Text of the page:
My Spanish is only passable, but I’m pretty sure “vatos” means “The Others.” Atlanta’s a big city for just one group of survivors, and as the Merle rescue party goes back for Rick’s bag of guns, they meet up with a surly looking Mexican gang. The initial encounter leads to a hostage stand-off, and the vatos want more than just their little cousin—they want the guns. Things get tense until an old abuela wanders in and the surprising nature of the vatos becomes clear.
Their leader, Guillermo—G—has taken to caring for the residents of a convalescent home abandoned by the staff. He now leads the crew in scavenging for food, medicine and weapons and holding off the geeks and “the worst kind, plunderers, the kind that take by force.” His cousin Filipe, who we first met wielding a baseball bat on Daryl and Glenn, is a nurse, and G was the janitor. A recurring theme in the episode is the irrelevancy of previous jobs. Glenn delivered pizzas, and is now the chief strategist for the survivors.
It seems that the apocalypse has brought together a multiracial S.S. minnow, where the Professor quotes Faulkner by the fireside. Emotions at the survivor base still run high, and this time it’s Jim’s bad dream that has him digging graves and freaking everyone out. But sisters Andrea and Amy have caught a mess of fish, and everyone except wife-beating Ed is enjoying a rare moment of contentment.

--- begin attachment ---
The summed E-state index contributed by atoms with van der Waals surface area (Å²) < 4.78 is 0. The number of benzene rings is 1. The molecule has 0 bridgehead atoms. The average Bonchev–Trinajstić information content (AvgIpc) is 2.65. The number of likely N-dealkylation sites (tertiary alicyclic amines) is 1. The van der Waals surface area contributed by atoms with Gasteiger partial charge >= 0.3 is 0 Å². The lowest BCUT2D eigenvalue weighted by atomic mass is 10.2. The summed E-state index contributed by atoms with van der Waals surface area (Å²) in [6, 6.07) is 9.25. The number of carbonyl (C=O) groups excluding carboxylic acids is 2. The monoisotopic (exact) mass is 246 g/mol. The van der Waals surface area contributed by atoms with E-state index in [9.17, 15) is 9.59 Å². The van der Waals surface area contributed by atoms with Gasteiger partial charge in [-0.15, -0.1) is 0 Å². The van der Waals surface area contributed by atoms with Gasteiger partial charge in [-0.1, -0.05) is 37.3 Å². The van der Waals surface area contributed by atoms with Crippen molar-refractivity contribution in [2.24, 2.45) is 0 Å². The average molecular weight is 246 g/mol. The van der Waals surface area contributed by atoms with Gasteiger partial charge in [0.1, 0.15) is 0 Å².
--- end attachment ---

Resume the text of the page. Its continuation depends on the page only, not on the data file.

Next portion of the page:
But the real villains of this episode are the zombies—and possibly the crazed redneck who may or may not have brought a van-load of them back to camp. Having been left for dead, handcuffed to roof, cursing God’s name, Merle has sawed of a hand and cauterized the stump with an iron. He’s a tough son-of-a-bitch, but he’s a son-of-a-bitch who may be looking for vengeance.
In another gripping final scene, the silhouette outside Ed’s tent isn’t his wife. It’s one of a swarm of hungry Walkers who eat Earl, Amy and at least three other unnamed survivors before Rick’s posse returns from Atlanta guns blazing. For all the zombies we’ve encountered, this is the first time we’ve seen them make a kill (horses and rats excluded).
It’s a sudden reminder that, yes, this is still a show about flesh-eating zombies with all its attendant bullets through undead brains, gruesome close-ups of cannibalism and even blood splatter on the camera lens. For all its wide shots of quarry lakes, literary references and patient character development, what keeps its audience on edge is knowing that reanimated dead bodies can appear at any time and trump any relational squabbles or fireside monologues.
But with survival at stake, those peaceful moments take on greater heft, which is why I don’t mind listening to Dale wax philosophical about time or Guillermo wonder why anybody decided to follow him. The whole spectrum of human nature is on view when civilization is stripped away—the bigger the immediate threat, the more varied the response. And it’s this balance between action/horror and personal drama that makes The Walking Dead so compelling.
• The look on Glenn’s face when Daryl is putting Merle’s hand in Glenn’s backpack is priceless.
• Daryl: “Even I think it’s a bad idea, and I don’t even like you much.”
• Glenn: “Admit it, you only came back to Atlanta for your hat.”
• Jim: “I remember my dream now, why I dug the holes.”